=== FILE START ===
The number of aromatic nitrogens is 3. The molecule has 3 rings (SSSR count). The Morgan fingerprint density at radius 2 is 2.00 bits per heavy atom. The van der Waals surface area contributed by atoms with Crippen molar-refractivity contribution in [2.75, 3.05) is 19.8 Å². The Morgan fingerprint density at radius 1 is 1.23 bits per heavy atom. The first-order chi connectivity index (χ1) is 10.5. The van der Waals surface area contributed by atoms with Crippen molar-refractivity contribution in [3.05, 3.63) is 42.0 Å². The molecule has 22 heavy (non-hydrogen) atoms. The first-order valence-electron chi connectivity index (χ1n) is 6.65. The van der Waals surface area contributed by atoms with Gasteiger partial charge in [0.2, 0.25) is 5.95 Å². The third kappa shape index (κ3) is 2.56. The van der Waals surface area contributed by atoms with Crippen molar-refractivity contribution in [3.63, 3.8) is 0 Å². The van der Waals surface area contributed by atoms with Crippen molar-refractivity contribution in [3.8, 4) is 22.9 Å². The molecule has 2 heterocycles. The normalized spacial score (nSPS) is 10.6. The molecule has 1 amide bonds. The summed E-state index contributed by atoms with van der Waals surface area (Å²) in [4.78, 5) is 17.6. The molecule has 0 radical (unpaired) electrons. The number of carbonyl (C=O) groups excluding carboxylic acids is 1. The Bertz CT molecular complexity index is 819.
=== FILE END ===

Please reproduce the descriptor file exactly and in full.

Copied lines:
The number of aromatic nitrogens is 3. The molecule has 3 rings (SSSR count). The Morgan fingerprint density at radius 2 is 2.00 bits per heavy atom. The van der Waals surface area contributed by atoms with Crippen molar-refractivity contribution in [2.75, 3.05) is 19.8 Å². The Morgan fingerprint density at radius 1 is 1.23 bits per heavy atom. The first-order chi connectivity index (χ1) is 10.5. The van der Waals surface area contributed by atoms with Crippen molar-refractivity contribution in [3.05, 3.63) is 42.0 Å². The molecule has 22 heavy (non-hydrogen) atoms. The first-order valence-electron chi connectivity index (χ1n) is 6.65. The van der Waals surface area contributed by atoms with Gasteiger partial charge in [0.2, 0.25) is 5.95 Å². The third kappa shape index (κ3) is 2.56. The van der Waals surface area contributed by atoms with Crippen molar-refractivity contribution in [3.63, 3.8) is 0 Å². The van der Waals surface area contributed by atoms with Crippen molar-refractivity contribution in [3.8, 4) is 22.9 Å². The molecule has 2 heterocycles. The normalized spacial score (nSPS) is 10.6. The molecule has 1 amide bonds. The summed E-state index contributed by atoms with van der Waals surface area (Å²) in [4.78, 5) is 17.6. The molecule has 0 radical (unpaired) electrons. The number of carbonyl (C=O) groups excluding carboxylic acids is 1. The Bertz CT molecular complexity index is 819.